By Sam Burnham, Curator
I'm pretty vocal about my love of Jacksonville State. A place where I spent slightly over 4 years of my life remains one of my most special places in the world, even after two decades since last sleeping there. The memories remain thick and any sour ones have given way to the good times. Going back for a game, or any other reason, is a source of joy.
Seeing the large trees and the old brick buildings lets me know that I'm back home. Jacksonville is not home in the way that many people often think. But as is mentioned here so often, an attachment to place can be strong. And that place taught me more than just history, political science, and geography, although I learned plenty of that. It didn't just teach me about confidence, teamwork, and competition, although those were common lessons at Burgess-Snow. No, the lessons were holistic. Jacksonville was where I learned about life. And it taught me that lesson well.
Amidst the anguish I have felt is seeing the pictures of destruction has been a peace. The peace in that time is from the realization that Jax State is not just buildings and trees. Most of "my" buildings seem to have survived with little, if any, damage. But seeing Stone Center and Martin Hall as minimally damaged wasn't the peace. Seeing the Houston Cole Library, 12 stories of educational splendor that watches over the campus like one part Statue of Liberty and one part eyes of Dr. T.J. Eckleburg, still vigilant and proud, was nice. But even if it was toppled, that wouldn't destroy all hope.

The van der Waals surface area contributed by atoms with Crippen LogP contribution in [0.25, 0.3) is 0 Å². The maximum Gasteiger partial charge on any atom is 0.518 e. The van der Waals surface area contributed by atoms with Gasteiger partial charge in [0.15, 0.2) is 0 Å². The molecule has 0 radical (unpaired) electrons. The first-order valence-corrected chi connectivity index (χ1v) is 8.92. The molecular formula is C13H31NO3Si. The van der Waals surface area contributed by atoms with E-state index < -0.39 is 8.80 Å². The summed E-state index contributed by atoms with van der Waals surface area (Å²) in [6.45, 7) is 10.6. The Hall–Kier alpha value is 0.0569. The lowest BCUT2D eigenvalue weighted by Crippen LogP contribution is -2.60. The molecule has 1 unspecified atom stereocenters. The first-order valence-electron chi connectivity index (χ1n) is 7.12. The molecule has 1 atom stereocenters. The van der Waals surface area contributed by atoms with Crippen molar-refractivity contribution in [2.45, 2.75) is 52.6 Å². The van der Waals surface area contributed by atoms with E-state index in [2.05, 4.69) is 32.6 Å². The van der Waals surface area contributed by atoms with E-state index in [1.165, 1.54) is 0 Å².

The peace because Jax State, the Gem of the Hills, is a beautiful place and the history of the foliage and architecture is adds to the charm but that's not what makes the place great. Stone Center was special to me because of Dr. Hardy Jackson, Dr. Stephen Whitton, and Janet Smart. Martin Hall was special because of Dr. Howard Johnson, Dr. James Allen (Ol' Jimmy), and Dr. Jerry Smith. And those are just some of my professors. That's not even getting into all the great friends I made there, many of whom I am glad to still be in touch with. Jax State is great because of the people and the spirit of those people.
Many of the people who made JSU great when I was there are gone. Some of them have even passed from this life. But others have come in. And seeing how old traditions have grown and morphed to further unite the school, I can attest that the new people are just as good as the old ones. But the school is built stronger by the new and the old together. Just as the post game singing of I'll Fly Away has grown to include the football team, cheerleaders, and even Cocky has added to the spirit of the school, research I participated in through the geography department contributed to better tornado warnings. That led to the fact that no one died Monday night. The tornadoes in the 1990's didn't hit campus but the school studied them and learned from them and the region is safer because of that. And 20 years from now, we'll be even better off because of research that will be done on these tornadoes.